Head East for the land of smiles

Tuesday, May 01, 2012

Head East for the land of smiles

Thailand is often called the land of smiles. The slogan traditionally refers to the friendliness of the locals, but foreigners too have found themselves with plenty to grin about after setting up a base in the country.

Thailand was voted the number one expat destination in HSBC Bank's 2011 Expat Explorer survey, with its work environment, healthcare system and accommodation options all cited as major factors driving its popularity. For those looking for an affordable home in the sun, it's a steal compared with UK property prices. Although the pound has lost much of its value against the Thai baht in the past five years or so, the South- East Asian nation remains remarkably affordable, with studio apartments on offer for less than £20,000 in some areas.

Living expenses are also generally cheap, with many Thai dishes on offer for under £2 in restaurants and utilities costing far less than in European countries. Importantly, the low cost of living doesn't come with the trade-off in standards that is sometimes the case in developing countries – it has an excellent infrastructure and such high medical standards that it has spawned a medical tourism industry that sees an estimated 500,000 people travelling to the country for treatment each year.

There's also the luxury end of the market which attracts high-end buyers seeking plenty of privacy to the regional hub. “Thailand offers an unparalleled level of service that is no longer affordable except for the über-rich in the West, coupled with the vibrant lifestyle and a unique combination of fun and culture,” says Alex Upson, director of Cluttons Resorts (cluttonsresorts.com). “Yachting is also affordable, and it is possible to run, maintain and berth a yacht for a fraction of the cost in the Med.”

A favourable retirement visa scheme has led many to choose the country as a place to live, but it is also popular with buy-to-let investors due to its status as South-East Asia's most popular tourist destination. Even the floods and political instability experienced by the country over the past few years have done little to dent its appeal – a record 19 million foreign tourists visited Thailand in 2011.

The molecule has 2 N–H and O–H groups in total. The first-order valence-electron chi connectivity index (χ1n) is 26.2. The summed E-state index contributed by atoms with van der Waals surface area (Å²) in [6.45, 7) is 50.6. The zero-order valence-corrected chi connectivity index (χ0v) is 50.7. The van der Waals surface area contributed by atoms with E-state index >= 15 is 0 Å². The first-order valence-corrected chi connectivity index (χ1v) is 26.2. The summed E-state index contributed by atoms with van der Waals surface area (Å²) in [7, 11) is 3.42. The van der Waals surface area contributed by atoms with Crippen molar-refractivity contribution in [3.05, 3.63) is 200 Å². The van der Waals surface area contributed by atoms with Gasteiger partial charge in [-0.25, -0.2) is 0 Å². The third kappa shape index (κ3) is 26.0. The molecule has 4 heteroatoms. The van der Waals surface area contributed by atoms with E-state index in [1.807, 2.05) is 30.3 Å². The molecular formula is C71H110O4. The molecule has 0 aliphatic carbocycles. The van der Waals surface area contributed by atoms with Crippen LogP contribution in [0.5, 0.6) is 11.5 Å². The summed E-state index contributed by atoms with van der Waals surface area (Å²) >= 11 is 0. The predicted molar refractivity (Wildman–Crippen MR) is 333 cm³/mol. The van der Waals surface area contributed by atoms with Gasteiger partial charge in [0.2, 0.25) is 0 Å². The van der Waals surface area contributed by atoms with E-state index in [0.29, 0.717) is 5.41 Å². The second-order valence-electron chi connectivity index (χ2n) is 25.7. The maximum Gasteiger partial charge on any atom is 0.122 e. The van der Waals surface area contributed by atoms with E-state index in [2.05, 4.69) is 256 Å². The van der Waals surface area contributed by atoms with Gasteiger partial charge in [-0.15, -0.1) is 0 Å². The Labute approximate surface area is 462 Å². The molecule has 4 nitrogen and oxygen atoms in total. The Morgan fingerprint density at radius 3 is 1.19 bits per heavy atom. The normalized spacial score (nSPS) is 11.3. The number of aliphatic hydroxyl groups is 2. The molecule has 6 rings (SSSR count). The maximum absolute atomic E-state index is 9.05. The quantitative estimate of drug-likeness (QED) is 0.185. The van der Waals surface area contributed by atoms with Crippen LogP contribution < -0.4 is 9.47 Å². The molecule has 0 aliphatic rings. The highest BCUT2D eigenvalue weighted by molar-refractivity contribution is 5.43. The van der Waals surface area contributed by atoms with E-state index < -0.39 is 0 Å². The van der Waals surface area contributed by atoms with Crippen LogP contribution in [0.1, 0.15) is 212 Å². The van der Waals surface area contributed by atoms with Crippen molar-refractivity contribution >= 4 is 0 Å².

This resilience also extended to the economic downturn, says Stefan Picot, sales manager for Thailand at the real estate agent Pattaya Dom. “Thailand generally withstood the credit crunch very well – that is the beauty of the market,” he says. “The red-shirt [opposition] protests a couple of years ago did slow the market down, but they ended with this very popular prime minister being elected, so a lot of confidence has gone back into the economy.”

While this means that surplus stock and distressed sales are relatively uncommon, there is still one way to bag a bargain in Thailand, and that is to buy off-plan, says Lee Chettoe at property group Knight Knox International. “The pre-launch stage is when a developer will put the best deals out there to build momentum and gather in sales. In Thailand, people will pay a premium for completed units. A studio I'm selling off-plan at £18,000 would get in the region of £25,000 if it was completed.”

New-builds are the most popular purchases among foreign buyers, and, unsurprisingly, the major travel destinations also draw in the largest number of overseas property buyers, with Bangkok, Pattaya, Hua Hin, Phuket and Koh Samui the major hotspots. So what are the ideal areas if you are seeking to buy for lifestyle and/ or investment?


Making a permanent move

Many of the foreigners buying property in Thailand are working in the capital, either for large multinationals or in the English teaching industry. Others have internet businesses or travel in and out of the country for work, so they want to buy either in the capital or in resort areas within easy reach of it, such as Pattaya or Hua Hin. The Bangkok and Pattaya property scene is dominated by condominiums, or what we would generally call apartments. In Bangkok, where the central business district remains popular but is now quite crowded, many new developments are springing up around the airport, says Frank Khan, head of residential sales at Knight Frank Thailand.

“In these areas around the airport, there are some big new supermarkets being built and there is good access to the MRT [Mass Rapid Transport underground system] and Skytrain.” He says the price of a one-bed apartment in Bangkok is likely to be in the region of £70,000 to £100,000, with those in the CBD or with river views having higher price tags.